Everything has a cause and effect. There’s always going to be a counterpoint — that’s how politics happens. In a time of great repression, you’ll also have a groundswell of great, great activism, and creativity. There’s always going to be a global worldview and then a pushback. The only thing we can try to do is have those open, courageous conversations and say, “I might not understand you, I might be different from you, but can you please help me understand your point of view?” 

Global Citizen: Why does it matter to be a Global Citizen? 

Flynn Coleman: Ultimately, we’re all human beings first. It’s so important to celebrate our diversity, but also to realize that we all bleed the same blood, and that we’re all the same underneath it all. 

We’re just one conversation, one smile, one laugh, one thank you, one ‘hello’ away from connecting with anybody else. It doesn’t mean being an international jetset, and understanding how everything works. No one can possibly have all the answers. But it’s taking that bird’s eye global view that, ‘We may disagree or there might be things that separate us but there’s so much more that connects us.’ 

We’re all in this together. It’s interesting — the connection between poverty and the environment and civil rights and human rights. They’re all connected. I can fight all my life for civil rights, but if I don’t have a planet to live on, what’s the point? I can fight for everyone else’s rights, but if i don’t fight for my own, my well will run dry. They’re all overlapping, and I think that’s what it means to be a Global Citizen.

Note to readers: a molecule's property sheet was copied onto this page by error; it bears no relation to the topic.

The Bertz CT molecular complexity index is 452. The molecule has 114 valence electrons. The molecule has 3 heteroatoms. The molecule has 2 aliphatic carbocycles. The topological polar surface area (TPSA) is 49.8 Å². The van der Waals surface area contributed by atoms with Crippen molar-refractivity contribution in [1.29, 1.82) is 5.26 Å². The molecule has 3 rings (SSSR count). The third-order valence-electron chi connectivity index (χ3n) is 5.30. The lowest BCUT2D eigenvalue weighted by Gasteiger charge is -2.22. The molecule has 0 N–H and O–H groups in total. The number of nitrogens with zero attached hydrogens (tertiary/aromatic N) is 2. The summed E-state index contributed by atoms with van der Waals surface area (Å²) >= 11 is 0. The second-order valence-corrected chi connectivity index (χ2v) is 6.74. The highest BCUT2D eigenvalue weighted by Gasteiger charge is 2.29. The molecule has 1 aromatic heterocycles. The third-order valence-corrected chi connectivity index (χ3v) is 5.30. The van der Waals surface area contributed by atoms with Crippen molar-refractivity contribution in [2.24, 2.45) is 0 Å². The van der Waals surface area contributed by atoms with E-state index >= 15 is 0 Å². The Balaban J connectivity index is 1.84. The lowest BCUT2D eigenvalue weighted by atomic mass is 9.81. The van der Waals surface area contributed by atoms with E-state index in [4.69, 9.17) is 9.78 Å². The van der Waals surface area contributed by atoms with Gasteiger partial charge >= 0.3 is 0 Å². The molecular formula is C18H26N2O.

At the end of the day, we’re all essentially tiny ants floating on a ball in the dark. On the one hand it feels really scary, and on the other hand it’s so liberating, because when you think of the fact that one day all of us and everyone we know will be gone, it can be freeing. It liberates us to be who we want to be and to follow our passions. We are so small, yet so powerful all at once, and we have all of that vulnerability and fear, but we [also] have all of that potential for greatness and joy and heroic deeds, too.